The strength of “Disabled but not incompetent” is that it explores the possibility of understanding disability as something so mundane as to be literally unremarkable: when John realizes that Sherlock also has attention deficit hyperactivity disorder, and exclaims to the effect, the famed sleuth remarks in dull surprise that he must not have told the physician. While the fic description discusses the possibility that Sherlock would conceal his neurodivergence, the opposite appears to be the case – Sherlock accepts himself as different, and does not understand what all the commotion could possibly be about.
WolfKomoki’s work straddles the various realities of autism discourse and Autistic living. It engages in essentialist discussions of Autistic experience, but also presents disability as something fully unremarkable. Diagnosis becomes classification without consequences, but it remains uncertain whether this is a utopian reimagining of disability as a meaningless category, or an uncritical erasure of the real and incredible danger that disabled people face due to the ideologies that construct them as such. No work is unproblematic, but “Disabled but not incompetent” half-heartedly engages multiple opposing discourses about disability (and specifically autism) to the point that the tone is confused, rather than even-handed.
Fanfiction that depicts Sherlock Holmes as being “on the spectrum” diversifies Autistic representation in the media, in that each fanfic, no matter how it engages Autistic existence and associated issues, creates an image of autism that is not bound by what society thinks about autism. However, simply because these works generally challenge societal norms regarding autism, does not mean that offensive or harmful media representation do not come out. Authors’ ideas of autism as a phenomenon are shaped by the already society’s views about autism.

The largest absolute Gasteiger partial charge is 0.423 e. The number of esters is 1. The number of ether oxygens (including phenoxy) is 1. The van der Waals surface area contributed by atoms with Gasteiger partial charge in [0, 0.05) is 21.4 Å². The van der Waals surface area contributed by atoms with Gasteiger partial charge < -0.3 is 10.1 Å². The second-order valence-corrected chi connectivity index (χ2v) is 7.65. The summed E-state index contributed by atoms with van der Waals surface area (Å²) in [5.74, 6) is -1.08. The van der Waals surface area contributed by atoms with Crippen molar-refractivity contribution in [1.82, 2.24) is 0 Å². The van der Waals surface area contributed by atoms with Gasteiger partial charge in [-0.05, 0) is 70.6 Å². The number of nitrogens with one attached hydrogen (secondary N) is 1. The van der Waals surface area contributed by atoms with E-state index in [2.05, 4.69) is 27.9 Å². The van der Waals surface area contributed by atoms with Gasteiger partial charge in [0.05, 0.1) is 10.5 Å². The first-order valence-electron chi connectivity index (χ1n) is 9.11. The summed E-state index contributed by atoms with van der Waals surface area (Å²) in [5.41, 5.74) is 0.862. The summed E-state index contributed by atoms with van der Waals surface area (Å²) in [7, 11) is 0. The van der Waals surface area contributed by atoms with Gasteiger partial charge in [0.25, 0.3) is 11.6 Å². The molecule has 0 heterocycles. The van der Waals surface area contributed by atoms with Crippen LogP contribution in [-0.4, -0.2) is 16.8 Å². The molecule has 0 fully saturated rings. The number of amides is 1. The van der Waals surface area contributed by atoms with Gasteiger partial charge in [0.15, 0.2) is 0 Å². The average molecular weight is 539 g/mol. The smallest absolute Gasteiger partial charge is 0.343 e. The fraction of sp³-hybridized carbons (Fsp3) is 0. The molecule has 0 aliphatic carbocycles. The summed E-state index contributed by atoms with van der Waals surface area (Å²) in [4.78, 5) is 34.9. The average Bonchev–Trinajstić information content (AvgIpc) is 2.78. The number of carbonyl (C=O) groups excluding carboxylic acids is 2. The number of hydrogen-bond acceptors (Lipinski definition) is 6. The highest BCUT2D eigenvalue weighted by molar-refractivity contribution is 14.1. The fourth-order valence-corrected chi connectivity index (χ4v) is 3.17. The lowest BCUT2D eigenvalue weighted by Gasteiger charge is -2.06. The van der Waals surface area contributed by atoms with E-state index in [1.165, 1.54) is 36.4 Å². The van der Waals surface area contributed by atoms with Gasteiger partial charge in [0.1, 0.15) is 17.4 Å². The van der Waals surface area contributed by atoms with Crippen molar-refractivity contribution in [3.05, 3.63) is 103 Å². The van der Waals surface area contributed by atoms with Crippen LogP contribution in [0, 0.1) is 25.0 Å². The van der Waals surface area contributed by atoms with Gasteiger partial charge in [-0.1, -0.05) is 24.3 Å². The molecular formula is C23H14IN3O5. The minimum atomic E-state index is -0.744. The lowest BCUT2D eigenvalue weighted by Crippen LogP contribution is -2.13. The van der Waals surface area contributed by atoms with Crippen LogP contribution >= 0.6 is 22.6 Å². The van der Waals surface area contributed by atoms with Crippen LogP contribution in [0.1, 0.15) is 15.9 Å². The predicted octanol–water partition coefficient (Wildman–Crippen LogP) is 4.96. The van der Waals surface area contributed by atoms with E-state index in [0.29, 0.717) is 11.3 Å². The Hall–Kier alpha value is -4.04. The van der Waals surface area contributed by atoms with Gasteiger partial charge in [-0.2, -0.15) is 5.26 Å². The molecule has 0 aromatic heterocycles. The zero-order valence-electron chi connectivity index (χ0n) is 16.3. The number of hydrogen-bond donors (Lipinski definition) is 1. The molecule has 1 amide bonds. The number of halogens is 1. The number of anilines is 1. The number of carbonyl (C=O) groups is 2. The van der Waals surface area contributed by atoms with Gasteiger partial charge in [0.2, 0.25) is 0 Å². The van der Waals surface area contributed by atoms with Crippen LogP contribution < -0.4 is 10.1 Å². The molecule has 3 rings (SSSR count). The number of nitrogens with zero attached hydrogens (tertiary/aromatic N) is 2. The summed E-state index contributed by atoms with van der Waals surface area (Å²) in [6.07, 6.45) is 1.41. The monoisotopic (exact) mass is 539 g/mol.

However, just because the driving idea of these fan works is the idea that Sherlock could be Autistic, does not mean that these texts exist solely to explore autism. Diversifying the available representations of autism means more than creating an army of stimming Sherlocks. It creates a space in which Autistic being is seen with all of the elements of life. Because of this, it combats the belief that the life of an Autistic person is somehow incomplete, or somehow is “swallowed up” or “consumed” by autism. Autistic people can have sex, have relationships, and feel love like anyone else. Contemporary media would argue otherwise, and it is in that respect that fanfiction has a very important role in shaping how people see Autistic people.
Coming to explore Autistic identity, however, is not merely a matter of representation for its own sake. It is bound up in the emotional reality that surrounds difference in a society that does not value it. While it may be an oversell to make such a statement about fiction that, on a basic level, imagines famous characters engaging in novel (and often saucy) situations, engages and challenges the self to confront the possibility of other selves. At that level, diversifying Autistic representation becomes a process of expanding human horizons.
 For the purposes of this article, multichapter fanfiction titles are formatted under the same conventions as those for books, and “oneshot” fanfiction using the conventions for short stories.